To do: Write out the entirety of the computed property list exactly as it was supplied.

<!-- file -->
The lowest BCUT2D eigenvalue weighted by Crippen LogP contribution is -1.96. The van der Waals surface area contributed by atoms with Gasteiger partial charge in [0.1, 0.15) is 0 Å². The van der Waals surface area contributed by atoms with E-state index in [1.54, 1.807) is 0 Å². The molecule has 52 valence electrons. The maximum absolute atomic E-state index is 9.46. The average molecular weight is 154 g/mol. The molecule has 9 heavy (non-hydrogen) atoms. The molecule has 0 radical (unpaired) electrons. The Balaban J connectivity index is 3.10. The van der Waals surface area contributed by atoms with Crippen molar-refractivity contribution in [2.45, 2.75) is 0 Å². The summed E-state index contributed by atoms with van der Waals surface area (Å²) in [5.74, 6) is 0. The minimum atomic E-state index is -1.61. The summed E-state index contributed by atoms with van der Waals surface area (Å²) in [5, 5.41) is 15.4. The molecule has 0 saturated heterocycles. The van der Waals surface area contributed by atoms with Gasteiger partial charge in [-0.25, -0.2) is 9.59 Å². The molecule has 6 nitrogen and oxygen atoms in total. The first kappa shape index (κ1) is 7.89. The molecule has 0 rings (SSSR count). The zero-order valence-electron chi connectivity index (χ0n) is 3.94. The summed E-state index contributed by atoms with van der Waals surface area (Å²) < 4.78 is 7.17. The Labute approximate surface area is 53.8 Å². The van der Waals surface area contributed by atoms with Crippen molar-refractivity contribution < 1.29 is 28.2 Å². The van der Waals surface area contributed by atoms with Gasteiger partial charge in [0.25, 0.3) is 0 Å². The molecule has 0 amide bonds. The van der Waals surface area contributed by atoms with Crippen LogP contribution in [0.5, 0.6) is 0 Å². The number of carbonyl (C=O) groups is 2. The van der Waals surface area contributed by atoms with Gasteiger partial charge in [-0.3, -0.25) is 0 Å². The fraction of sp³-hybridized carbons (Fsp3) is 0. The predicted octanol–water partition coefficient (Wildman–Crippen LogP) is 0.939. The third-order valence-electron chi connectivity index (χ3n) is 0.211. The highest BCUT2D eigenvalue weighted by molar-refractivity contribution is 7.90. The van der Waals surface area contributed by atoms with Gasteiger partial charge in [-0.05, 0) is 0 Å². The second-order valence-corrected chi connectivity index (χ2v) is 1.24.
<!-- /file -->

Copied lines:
The lowest BCUT2D eigenvalue weighted by Crippen LogP contribution is -1.96. The van der Waals surface area contributed by atoms with Gasteiger partial charge in [0.1, 0.15) is 0 Å². The van der Waals surface area contributed by atoms with E-state index in [1.54, 1.807) is 0 Å². The molecule has 52 valence electrons. The maximum absolute atomic E-state index is 9.46. The average molecular weight is 154 g/mol. The molecule has 9 heavy (non-hydrogen) atoms. The molecule has 0 radical (unpaired) electrons. The Balaban J connectivity index is 3.10. The van der Waals surface area contributed by atoms with Crippen molar-refractivity contribution in [2.45, 2.75) is 0 Å². The summed E-state index contributed by atoms with van der Waals surface area (Å²) in [5.74, 6) is 0. The minimum atomic E-state index is -1.61. The summed E-state index contributed by atoms with van der Waals surface area (Å²) in [5, 5.41) is 15.4. The molecule has 0 saturated heterocycles. The van der Waals surface area contributed by atoms with Gasteiger partial charge in [-0.25, -0.2) is 9.59 Å². The molecule has 6 nitrogen and oxygen atoms in total. The first kappa shape index (κ1) is 7.89. The molecule has 0 rings (SSSR count). The zero-order valence-electron chi connectivity index (χ0n) is 3.94. The summed E-state index contributed by atoms with van der Waals surface area (Å²) < 4.78 is 7.17. The Labute approximate surface area is 53.8 Å². The van der Waals surface area contributed by atoms with Crippen molar-refractivity contribution < 1.29 is 28.2 Å². The van der Waals surface area contributed by atoms with Gasteiger partial charge in [0.25, 0.3) is 0 Å². The molecule has 0 amide bonds. The van der Waals surface area contributed by atoms with Crippen LogP contribution in [0.5, 0.6) is 0 Å². The number of carbonyl (C=O) groups is 2. The van der Waals surface area contributed by atoms with Gasteiger partial charge in [-0.3, -0.25) is 0 Å². The fraction of sp³-hybridized carbons (Fsp3) is 0. The predicted octanol–water partition coefficient (Wildman–Crippen LogP) is 0.939. The third-order valence-electron chi connectivity index (χ3n) is 0.211. The highest BCUT2D eigenvalue weighted by molar-refractivity contribution is 7.90. The van der Waals surface area contributed by atoms with Gasteiger partial charge in [-0.05, 0) is 0 Å². The second-order valence-corrected chi connectivity index (χ2v) is 1.24.